Sarah Saturday is an accomplished musician, web designer, and Warped Tour veteran, but most notably she's the founder of the Earn It Yourself movement. As staunch believers in the DIY ethos, we've followed the evolution of EIY and were psyched to finally catch up with Sarah to talk about the project.
articles Archive: Paul Adler
I’ve been thinking of busking, lately. It seems overt in its appeal to me, based not only on the pragmatic aspects of the craft, but its more ideological notions, as well.
If your band is based in any city, let alone New York, rehearsal space is an absolute must and unless your label is picking up the tab, it doesn’t hurt to exercise some frugality when selecting a practice studio.
A common trope of postmodernity is that everything has been said and done—no thought is original; nothing said, no matter how well-articulated or gussied-up, is new. Here in America, we are a society of sloganeering, of rehashed social notions, of the laughably-predictable media narrative, and of the cheap, trite sort of recycled platitudes to which the ignorant perpetually subscribe.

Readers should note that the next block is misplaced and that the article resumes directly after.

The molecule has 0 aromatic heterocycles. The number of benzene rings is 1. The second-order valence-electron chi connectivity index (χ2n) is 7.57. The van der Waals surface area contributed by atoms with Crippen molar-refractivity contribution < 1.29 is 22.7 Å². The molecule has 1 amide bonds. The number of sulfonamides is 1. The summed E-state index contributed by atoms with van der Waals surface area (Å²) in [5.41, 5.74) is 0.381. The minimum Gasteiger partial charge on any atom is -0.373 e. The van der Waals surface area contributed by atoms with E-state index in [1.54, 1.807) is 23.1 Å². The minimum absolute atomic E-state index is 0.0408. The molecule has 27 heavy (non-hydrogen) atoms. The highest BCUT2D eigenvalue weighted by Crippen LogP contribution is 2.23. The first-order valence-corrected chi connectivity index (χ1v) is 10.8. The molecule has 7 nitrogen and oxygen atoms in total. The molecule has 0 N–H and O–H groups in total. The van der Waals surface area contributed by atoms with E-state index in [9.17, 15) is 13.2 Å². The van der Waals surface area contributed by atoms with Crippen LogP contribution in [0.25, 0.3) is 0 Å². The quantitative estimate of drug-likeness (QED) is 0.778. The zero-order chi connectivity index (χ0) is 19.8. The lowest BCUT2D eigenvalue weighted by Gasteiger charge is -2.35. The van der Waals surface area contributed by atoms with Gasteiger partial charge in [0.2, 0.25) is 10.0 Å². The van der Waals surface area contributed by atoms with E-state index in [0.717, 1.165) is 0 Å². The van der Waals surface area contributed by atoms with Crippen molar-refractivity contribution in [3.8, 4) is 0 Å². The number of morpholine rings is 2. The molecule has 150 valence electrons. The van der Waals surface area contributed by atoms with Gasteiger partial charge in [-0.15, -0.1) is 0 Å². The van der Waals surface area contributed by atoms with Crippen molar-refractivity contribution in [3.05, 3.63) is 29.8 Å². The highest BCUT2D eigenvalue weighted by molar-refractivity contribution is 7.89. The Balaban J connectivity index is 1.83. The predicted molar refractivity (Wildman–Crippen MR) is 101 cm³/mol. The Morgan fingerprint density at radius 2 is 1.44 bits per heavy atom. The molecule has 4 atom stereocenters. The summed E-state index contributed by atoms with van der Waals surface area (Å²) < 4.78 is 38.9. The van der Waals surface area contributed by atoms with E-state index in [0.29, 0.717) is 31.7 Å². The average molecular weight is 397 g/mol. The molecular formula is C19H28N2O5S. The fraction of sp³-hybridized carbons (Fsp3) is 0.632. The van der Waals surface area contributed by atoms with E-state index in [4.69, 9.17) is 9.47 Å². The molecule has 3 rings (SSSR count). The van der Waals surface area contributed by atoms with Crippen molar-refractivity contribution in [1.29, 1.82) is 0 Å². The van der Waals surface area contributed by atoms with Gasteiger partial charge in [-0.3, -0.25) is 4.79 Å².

Indie Ambassador explores the best venues to book as an up and coming artist in New York City.
A look at the solo artist in comparison with a more traditional band setting in terms of which provides the business model more aptly suited to contemporary necessity.
It’s no secret that most musicians these days are finding difficult the prospect of making a living in a music industry that, it’s probably safe to say, is about as stable as a vegan’s intestinal tract after a Crunchwrap Supreme.
White Ppl, a three-piece experimental punk outfit, is the brainchild of Baltimore native Tripp Kramer. Laid up during a particularly severe bout of shingles toward the end of 2010, Kramer took to his eight-track recorder and used this time to record and self-release three EPs.